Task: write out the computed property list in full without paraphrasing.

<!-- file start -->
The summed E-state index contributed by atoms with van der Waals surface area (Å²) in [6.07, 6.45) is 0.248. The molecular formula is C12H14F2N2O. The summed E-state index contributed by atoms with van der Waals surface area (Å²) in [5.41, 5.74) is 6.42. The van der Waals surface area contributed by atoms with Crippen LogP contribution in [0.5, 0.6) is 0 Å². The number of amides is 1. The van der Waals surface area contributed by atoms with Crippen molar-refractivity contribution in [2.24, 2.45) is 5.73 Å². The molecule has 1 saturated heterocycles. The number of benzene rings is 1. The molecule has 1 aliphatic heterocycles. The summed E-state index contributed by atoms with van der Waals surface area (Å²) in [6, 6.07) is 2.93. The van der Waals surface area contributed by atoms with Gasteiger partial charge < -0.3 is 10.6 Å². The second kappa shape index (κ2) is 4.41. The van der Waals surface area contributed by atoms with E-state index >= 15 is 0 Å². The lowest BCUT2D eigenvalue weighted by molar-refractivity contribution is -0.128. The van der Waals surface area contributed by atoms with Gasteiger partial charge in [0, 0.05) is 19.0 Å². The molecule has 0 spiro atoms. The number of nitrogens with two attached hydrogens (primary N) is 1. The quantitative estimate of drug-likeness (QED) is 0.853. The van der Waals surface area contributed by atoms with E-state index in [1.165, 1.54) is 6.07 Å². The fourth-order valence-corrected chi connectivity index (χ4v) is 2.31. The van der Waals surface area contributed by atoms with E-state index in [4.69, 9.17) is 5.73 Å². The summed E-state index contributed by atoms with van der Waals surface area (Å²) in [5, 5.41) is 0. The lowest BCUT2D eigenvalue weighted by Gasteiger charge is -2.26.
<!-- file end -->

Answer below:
The summed E-state index contributed by atoms with van der Waals surface area (Å²) in [6.07, 6.45) is 0.248. The molecular formula is C12H14F2N2O. The summed E-state index contributed by atoms with van der Waals surface area (Å²) in [5.41, 5.74) is 6.42. The van der Waals surface area contributed by atoms with Crippen LogP contribution in [0.5, 0.6) is 0 Å². The number of amides is 1. The van der Waals surface area contributed by atoms with Crippen molar-refractivity contribution in [2.24, 2.45) is 5.73 Å². The molecule has 1 saturated heterocycles. The number of benzene rings is 1. The molecule has 1 aliphatic heterocycles. The summed E-state index contributed by atoms with van der Waals surface area (Å²) in [6, 6.07) is 2.93. The van der Waals surface area contributed by atoms with Gasteiger partial charge < -0.3 is 10.6 Å². The second kappa shape index (κ2) is 4.41. The van der Waals surface area contributed by atoms with E-state index >= 15 is 0 Å². The lowest BCUT2D eigenvalue weighted by molar-refractivity contribution is -0.128. The van der Waals surface area contributed by atoms with Gasteiger partial charge in [0, 0.05) is 19.0 Å². The molecule has 0 spiro atoms. The number of nitrogens with two attached hydrogens (primary N) is 1. The quantitative estimate of drug-likeness (QED) is 0.853. The van der Waals surface area contributed by atoms with E-state index in [1.165, 1.54) is 6.07 Å². The fourth-order valence-corrected chi connectivity index (χ4v) is 2.31. The van der Waals surface area contributed by atoms with E-state index in [4.69, 9.17) is 5.73 Å². The summed E-state index contributed by atoms with van der Waals surface area (Å²) in [5, 5.41) is 0. The lowest BCUT2D eigenvalue weighted by Gasteiger charge is -2.26.